Aaron Beck, the father of Cognitive Therapy, practised as a psychoanalyst for many years, but wasn’t finding enough success with his patients. He later developed Cognitive Therapy for depression. This was the first cognitive treatment and was the start of the ‘CBT revolution’. Cognitive Behaviour Therapy has been shown to be effective in many studies with depression. It seems to be effective alone or combined with antidepressant medication. It is not an either or choice. Sometimes medication works well, at other times not, or the person does not like the side effects of taking medication and they look for a psychological solution.
It is advisable for people with depression to see their GP first, because of the importance of antidepressant medication, and for the psychologist and GP to be informed of each other’s approach.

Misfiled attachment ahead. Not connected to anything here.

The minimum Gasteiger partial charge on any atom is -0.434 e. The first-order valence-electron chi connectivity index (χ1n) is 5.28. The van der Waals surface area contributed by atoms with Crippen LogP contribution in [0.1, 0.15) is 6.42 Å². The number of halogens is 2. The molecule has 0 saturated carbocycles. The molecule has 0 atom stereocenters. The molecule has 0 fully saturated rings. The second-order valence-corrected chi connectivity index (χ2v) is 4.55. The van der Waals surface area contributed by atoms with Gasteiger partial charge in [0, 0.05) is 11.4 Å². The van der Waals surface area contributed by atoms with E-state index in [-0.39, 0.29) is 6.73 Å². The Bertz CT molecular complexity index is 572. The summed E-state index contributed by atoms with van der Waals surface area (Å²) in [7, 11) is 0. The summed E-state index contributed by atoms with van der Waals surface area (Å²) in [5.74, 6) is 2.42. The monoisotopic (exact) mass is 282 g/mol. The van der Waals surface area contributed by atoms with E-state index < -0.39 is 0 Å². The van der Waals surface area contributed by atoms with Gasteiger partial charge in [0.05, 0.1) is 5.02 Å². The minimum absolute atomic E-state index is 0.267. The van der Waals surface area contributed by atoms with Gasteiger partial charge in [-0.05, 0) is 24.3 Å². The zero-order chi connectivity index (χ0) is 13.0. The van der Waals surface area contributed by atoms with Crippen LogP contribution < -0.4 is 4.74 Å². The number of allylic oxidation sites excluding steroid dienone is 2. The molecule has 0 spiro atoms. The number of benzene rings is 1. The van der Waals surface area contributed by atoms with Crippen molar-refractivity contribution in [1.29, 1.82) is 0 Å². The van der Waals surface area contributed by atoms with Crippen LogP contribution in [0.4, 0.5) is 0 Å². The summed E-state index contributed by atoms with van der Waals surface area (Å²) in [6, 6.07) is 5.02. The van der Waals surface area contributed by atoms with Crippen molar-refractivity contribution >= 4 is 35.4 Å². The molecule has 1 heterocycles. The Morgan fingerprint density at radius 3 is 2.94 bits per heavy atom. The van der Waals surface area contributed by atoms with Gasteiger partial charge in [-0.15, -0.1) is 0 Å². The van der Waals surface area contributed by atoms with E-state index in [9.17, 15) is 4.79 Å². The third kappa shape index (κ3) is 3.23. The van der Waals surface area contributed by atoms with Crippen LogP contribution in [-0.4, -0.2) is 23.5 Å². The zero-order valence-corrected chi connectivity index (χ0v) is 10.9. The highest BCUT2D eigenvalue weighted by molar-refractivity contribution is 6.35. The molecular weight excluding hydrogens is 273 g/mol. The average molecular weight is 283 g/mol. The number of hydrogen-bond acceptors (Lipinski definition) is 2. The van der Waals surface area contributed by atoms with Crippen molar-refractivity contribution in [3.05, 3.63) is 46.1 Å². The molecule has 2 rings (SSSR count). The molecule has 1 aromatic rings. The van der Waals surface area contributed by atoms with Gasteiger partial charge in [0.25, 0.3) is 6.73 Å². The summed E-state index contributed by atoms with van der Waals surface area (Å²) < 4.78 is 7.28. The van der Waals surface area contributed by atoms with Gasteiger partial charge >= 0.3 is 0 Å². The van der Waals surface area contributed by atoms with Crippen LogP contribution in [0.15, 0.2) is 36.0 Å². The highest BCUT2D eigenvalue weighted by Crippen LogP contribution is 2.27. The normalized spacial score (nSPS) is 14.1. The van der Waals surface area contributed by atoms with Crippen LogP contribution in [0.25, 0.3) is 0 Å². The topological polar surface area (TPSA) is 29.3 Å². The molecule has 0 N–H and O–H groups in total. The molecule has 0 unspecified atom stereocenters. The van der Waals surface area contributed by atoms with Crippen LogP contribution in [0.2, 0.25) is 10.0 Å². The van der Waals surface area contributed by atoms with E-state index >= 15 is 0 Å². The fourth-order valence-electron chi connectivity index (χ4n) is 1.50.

Depression is not just feeling blue or down but has a number of recognisable symptoms; loss of interest in daily activities and socialising; sitting for ages doing nothing; poor sleep; loss of appetite; loss of interest in sex; poor concentration; thoughts of harming oneself; hopeless feelings about the future; and feeling worthless and guilty.
Although the future may feel hopeless, that is usually a temporary feeling which can shift as the person comes out of depression. Cognitive Behaviour Therapy can have a big impact on depression and by giving the person the skills to cope, help prevent future recurrence. A course of therapy is between 8-15 sessions. As well as using Cognitive Behaviour Therapy techniques in the sessions together I also try to help the person understand the emotional roots of their depression, so they acquire a better understanding of their emotional life.